Streetwise, a 1984 documentary about homeless youths surviving on the streets of Seattle, arrives to the Criterion Collection this month, collected alongside its semi-sequel from 2016, Streetwise: Tiny Revisited. The original is known for its blunt but empathetic depiction of nine teenagers from difficult backgrounds fending for themselves far too early in life. The sequel follows up on Erin Blackwell, aka Tiny, one of the main subjects of the first film, following her very difficult life over the ensuing 30 years. They’re both engaging and distressing pieces of work; the former a bit more so than the latter because of its professional level of detachment from these suffering kids.
Director Martin Bell adapted Streetwise from a photography series that his wife, Mary Ellen Mark, had produced for Life Magazine. The nine kids they follow include hustlers, prostitutes, con artists, swindlers, dealers — kids doing anything to get by. It’s a shocking set of stories that sometimes calls into question the perspective of this type of frank filmmaking. For example, it’s hard to watch young Tiny get into a car with a mark and drive off. Or listen to her describe losing her virginity before her first period. Take Dewayne, for instance, whose relationship with his incarcerated father informs a difficult life that ends far too soon by suicide at the conclusion of the the movie. It’s hard not to wonder what the ethical responsibility is for those behind the camera, capturing the intimate details of these lives.
Still, that doesn’t remove the power of Streetwise, which is an unflinching portrait of forgotten kids in an era when Seattle was viewed as America’s most livable city. The question of “why won’t they help these kids” is only overwhelming because the situation is so awful and depicted with such clarity.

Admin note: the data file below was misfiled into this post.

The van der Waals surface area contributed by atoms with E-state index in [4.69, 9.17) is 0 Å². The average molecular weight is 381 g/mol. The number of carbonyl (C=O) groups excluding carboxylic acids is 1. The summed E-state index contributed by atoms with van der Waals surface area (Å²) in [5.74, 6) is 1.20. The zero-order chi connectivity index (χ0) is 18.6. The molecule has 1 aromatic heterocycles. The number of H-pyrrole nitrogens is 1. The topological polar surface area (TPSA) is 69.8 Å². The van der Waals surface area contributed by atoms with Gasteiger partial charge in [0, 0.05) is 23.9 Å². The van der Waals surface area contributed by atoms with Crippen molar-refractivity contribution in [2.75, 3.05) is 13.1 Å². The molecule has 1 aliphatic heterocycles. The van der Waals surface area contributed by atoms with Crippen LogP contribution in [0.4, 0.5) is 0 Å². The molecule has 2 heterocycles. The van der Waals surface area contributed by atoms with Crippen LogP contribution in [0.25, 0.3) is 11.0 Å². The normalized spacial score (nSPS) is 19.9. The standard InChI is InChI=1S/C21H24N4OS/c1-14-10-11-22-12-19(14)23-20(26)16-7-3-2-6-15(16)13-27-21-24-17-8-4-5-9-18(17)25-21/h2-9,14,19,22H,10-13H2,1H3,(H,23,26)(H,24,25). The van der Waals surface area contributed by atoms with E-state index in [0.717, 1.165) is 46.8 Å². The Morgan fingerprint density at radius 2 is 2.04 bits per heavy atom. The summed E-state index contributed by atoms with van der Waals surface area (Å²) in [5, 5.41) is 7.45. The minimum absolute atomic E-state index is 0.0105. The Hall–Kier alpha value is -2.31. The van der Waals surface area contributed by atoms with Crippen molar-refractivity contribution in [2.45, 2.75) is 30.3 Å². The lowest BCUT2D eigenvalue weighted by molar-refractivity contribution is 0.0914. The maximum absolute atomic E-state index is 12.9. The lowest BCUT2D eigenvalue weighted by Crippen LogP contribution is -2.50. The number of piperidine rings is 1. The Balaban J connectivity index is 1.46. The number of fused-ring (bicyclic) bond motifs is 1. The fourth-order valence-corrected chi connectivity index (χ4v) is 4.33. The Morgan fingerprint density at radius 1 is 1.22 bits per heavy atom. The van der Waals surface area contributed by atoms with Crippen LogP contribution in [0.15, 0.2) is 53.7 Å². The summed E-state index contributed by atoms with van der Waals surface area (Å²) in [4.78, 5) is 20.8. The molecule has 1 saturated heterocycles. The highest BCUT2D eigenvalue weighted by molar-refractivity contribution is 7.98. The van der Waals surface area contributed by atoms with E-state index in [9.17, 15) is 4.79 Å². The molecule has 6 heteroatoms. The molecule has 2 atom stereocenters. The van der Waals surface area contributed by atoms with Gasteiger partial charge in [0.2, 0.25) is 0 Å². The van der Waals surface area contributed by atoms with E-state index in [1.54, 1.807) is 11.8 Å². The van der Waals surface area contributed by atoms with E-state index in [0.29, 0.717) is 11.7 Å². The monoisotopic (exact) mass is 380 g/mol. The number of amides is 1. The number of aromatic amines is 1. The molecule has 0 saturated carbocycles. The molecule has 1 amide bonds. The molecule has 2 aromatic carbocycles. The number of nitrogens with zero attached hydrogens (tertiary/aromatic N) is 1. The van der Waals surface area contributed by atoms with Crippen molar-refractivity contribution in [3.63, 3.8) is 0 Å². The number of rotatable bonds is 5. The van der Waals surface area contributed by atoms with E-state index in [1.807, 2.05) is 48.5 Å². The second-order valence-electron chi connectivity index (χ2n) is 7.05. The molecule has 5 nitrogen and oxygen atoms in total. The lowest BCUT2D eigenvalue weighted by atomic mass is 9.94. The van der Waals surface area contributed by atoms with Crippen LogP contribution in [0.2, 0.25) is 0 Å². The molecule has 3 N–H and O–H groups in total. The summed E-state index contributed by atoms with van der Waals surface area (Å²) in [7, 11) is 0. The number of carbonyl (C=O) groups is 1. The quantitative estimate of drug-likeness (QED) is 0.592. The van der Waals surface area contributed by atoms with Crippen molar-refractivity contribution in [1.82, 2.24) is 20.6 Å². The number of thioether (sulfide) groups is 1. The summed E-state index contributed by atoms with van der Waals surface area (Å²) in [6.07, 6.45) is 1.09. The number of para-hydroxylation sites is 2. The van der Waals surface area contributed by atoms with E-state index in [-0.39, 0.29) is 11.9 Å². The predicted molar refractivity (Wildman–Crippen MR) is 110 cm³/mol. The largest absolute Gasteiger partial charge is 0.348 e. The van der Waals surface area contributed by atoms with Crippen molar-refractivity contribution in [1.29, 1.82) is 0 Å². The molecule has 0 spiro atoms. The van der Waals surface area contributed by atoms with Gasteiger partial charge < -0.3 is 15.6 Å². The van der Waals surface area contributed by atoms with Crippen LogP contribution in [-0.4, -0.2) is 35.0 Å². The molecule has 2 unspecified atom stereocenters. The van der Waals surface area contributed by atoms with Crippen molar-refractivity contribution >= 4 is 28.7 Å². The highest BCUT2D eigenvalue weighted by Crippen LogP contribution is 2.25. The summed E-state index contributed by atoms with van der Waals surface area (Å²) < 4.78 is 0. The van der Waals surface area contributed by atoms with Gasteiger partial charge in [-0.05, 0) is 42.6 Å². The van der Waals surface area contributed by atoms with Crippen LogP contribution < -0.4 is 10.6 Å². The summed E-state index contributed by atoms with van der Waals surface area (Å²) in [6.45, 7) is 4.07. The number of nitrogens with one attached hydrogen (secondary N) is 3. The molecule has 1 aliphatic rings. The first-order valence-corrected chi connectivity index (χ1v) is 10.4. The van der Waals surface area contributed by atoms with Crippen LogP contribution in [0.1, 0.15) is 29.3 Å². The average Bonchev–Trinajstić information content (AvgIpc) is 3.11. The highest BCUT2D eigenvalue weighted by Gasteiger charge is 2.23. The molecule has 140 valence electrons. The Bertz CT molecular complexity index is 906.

The first movie was 30 years ago; the subjects’ futures can be found on Wikipedia and other sources. It’s relatively dire, which shouldn’t come as a surprise. The only one to appear in another feature-length documentary is, of course, Tiny. Streetwise: Tiny Revisited is about Tiny 30 years later, now in her 40s when she’s the mother of 10 kids and a recovering addict. Her family is a broad and diverse collection of kids all experiencing the world much differently than their mother. Her older kids never lived with her and have varying relationships with her. Some have followed in her footsteps while others are trying to make different lives for themselves. The sequel is a portrait of a family living in the aftermath of a parent’s hard life and difficult choices and is tonally much different than Streetwise. I would say it’s a non-essential supplement if you’re watching Streetwise to appreciate its historical significance, but it certainly furthers the theme of the first movie: In what are supposedly the nicest parts of America, the innocent are still being exploited in ways that will affect them and those around them for the rest of their lives.
The Blu-ray set includes four short films that were made in the interim between Streetwise and Tiny: Tiny at 20, The Amazing Plastic Lady, Erin and Streetwise Revisited: Rat. The booklet includes an essay on the film by Andrew Hedden, the original Life magazine article that inspirted the film, and a further essay by Mark about Tiny. A new audio commentary track by director Martin is also included. Lastly, the set includes a digital restoration of the original film, which was long out of print and difficult to find.
Both films are also available on the Criterion Channel, a service we at Midwest Film Journal highly endorse.